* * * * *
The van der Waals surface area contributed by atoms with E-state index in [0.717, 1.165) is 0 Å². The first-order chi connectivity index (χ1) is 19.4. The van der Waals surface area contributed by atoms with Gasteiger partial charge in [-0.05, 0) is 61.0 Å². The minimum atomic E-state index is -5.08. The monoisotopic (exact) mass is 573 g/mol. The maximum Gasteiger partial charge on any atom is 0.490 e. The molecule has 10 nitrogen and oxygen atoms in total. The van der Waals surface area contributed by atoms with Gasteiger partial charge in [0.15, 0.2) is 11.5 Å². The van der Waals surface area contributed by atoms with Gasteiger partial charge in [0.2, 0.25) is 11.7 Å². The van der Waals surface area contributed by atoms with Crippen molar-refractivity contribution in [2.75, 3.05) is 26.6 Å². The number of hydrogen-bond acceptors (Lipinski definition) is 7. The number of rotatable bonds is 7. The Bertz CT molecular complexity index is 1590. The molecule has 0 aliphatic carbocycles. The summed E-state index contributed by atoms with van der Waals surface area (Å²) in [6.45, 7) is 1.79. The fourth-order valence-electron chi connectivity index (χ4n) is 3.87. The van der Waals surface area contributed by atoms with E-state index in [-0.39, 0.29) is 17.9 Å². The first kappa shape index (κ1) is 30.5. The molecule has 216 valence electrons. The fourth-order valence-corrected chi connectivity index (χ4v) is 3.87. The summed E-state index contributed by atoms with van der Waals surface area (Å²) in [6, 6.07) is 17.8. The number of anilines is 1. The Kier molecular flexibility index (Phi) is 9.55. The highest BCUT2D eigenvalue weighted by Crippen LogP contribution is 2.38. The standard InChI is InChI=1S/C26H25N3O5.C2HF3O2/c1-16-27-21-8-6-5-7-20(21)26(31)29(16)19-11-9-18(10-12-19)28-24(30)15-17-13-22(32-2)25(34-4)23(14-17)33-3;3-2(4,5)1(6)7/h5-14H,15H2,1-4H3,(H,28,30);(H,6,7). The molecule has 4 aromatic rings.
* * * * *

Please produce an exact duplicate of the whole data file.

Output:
The van der Waals surface area contributed by atoms with E-state index in [0.717, 1.165) is 0 Å². The first-order chi connectivity index (χ1) is 19.4. The van der Waals surface area contributed by atoms with Gasteiger partial charge in [-0.05, 0) is 61.0 Å². The minimum atomic E-state index is -5.08. The monoisotopic (exact) mass is 573 g/mol. The maximum Gasteiger partial charge on any atom is 0.490 e. The molecule has 10 nitrogen and oxygen atoms in total. The van der Waals surface area contributed by atoms with Gasteiger partial charge in [0.15, 0.2) is 11.5 Å². The van der Waals surface area contributed by atoms with Gasteiger partial charge in [0.2, 0.25) is 11.7 Å². The van der Waals surface area contributed by atoms with Crippen molar-refractivity contribution in [2.75, 3.05) is 26.6 Å². The number of hydrogen-bond acceptors (Lipinski definition) is 7. The number of rotatable bonds is 7. The Bertz CT molecular complexity index is 1590. The molecule has 0 aliphatic carbocycles. The summed E-state index contributed by atoms with van der Waals surface area (Å²) in [6.45, 7) is 1.79. The fourth-order valence-electron chi connectivity index (χ4n) is 3.87. The van der Waals surface area contributed by atoms with E-state index in [-0.39, 0.29) is 17.9 Å². The first kappa shape index (κ1) is 30.5. The molecule has 216 valence electrons. The fourth-order valence-corrected chi connectivity index (χ4v) is 3.87. The summed E-state index contributed by atoms with van der Waals surface area (Å²) in [6, 6.07) is 17.8. The number of anilines is 1. The Kier molecular flexibility index (Phi) is 9.55. The highest BCUT2D eigenvalue weighted by Crippen LogP contribution is 2.38. The standard InChI is InChI=1S/C26H25N3O5.C2HF3O2/c1-16-27-21-8-6-5-7-20(21)26(31)29(16)19-11-9-18(10-12-19)28-24(30)15-17-13-22(32-2)25(34-4)23(14-17)33-3;3-2(4,5)1(6)7/h5-14H,15H2,1-4H3,(H,28,30);(H,6,7). The molecule has 4 aromatic rings.